Acute cholecystitis is a common surgical emergency arising from gallstone disease. It is usually treated with rest, antibiotics and cholecystectomy, which can be immediate or delayed.
Perforated peptic ulcer is one of the complications of peptic ulcer disease and is still a common surgical emergency, though the incidence has decreased dramatically with the use of proton pump inhibitors. Usually upper gastrointestinal perforations present with an acute abdomen with features of peritonitis. Perforations are usually repaired though can be treated conservatively. Without surgery the natural history is for the perforation to become sealed off by surrounding structures (usually the omentum). Although upper gastrointestinal perforations are sometimes treated conservatively these tend to be in older patients who may not do well with an operation. Repair may be open or laparoscopic.1,2
Despite the two pathologies being very common there is little in the literature about the two pathologies coexisting. A previous case series has shown seven cases of perforated duodenal ulcer found during laparoscopic cholecystectomy in a retrospective study of 5539 patients who had undergone laparoscopic cholecystectomy for gallstone disease in a single unit.3
No other cases were found in the literature.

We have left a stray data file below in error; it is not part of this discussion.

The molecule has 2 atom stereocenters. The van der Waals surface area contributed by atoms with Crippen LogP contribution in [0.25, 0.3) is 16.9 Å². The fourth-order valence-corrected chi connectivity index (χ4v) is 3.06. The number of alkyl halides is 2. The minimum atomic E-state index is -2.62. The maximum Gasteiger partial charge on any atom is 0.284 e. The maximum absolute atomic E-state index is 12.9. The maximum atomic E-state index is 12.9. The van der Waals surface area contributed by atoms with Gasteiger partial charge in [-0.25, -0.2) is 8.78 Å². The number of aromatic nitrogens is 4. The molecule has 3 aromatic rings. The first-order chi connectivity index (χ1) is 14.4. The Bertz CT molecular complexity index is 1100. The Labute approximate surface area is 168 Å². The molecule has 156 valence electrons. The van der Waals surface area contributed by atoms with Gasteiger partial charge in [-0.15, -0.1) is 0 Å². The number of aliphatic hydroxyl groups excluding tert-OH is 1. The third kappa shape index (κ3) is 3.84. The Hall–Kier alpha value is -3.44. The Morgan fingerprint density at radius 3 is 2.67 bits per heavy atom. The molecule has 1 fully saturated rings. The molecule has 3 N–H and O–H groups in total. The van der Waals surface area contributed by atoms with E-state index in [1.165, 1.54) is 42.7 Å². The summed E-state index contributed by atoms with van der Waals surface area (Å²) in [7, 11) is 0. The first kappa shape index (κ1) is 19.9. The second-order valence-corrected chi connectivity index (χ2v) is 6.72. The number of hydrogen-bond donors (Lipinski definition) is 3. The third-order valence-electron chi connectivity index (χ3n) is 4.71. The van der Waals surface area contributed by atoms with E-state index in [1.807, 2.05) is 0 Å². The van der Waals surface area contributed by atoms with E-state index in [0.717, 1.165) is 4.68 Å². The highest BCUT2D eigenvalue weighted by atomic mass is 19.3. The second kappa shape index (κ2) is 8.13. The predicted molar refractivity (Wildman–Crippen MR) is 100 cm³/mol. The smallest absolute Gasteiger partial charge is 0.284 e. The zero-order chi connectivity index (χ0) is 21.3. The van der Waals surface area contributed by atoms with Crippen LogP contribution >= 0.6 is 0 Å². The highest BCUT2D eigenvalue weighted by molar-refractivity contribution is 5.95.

The case presented here is an unusual presentation of a pyloric perforation. It is possible that this was an incidental finding. However, the perforation was large and it is surprising if this did not cause symptoms itself. It is difficult to tell which caused the presentation, especially as the histology showed acute inflammation in both the pyloric biopsies and the gallbladder. However, it is possible that it was the cause of the presentation and was masquerading as cholecystitis. This case demonstrated how well the body can seal off such substantial perforations.
The case reminds us of the need to know how to deal with unexpected findings at laparoscopy. It reminds us that it is necessary to train ‘general surgeons’ in the world of super-specialisation.
- It is important not to be led entirely by scans and to use clinical judgment when making a diagnosis of acute cholecystitis.
- Upper gastrointestinal perforations may not always present with peritonitis.
- Multiple pathologies may be found at operation.
- It is important to be able to deal with the unexpected at operation.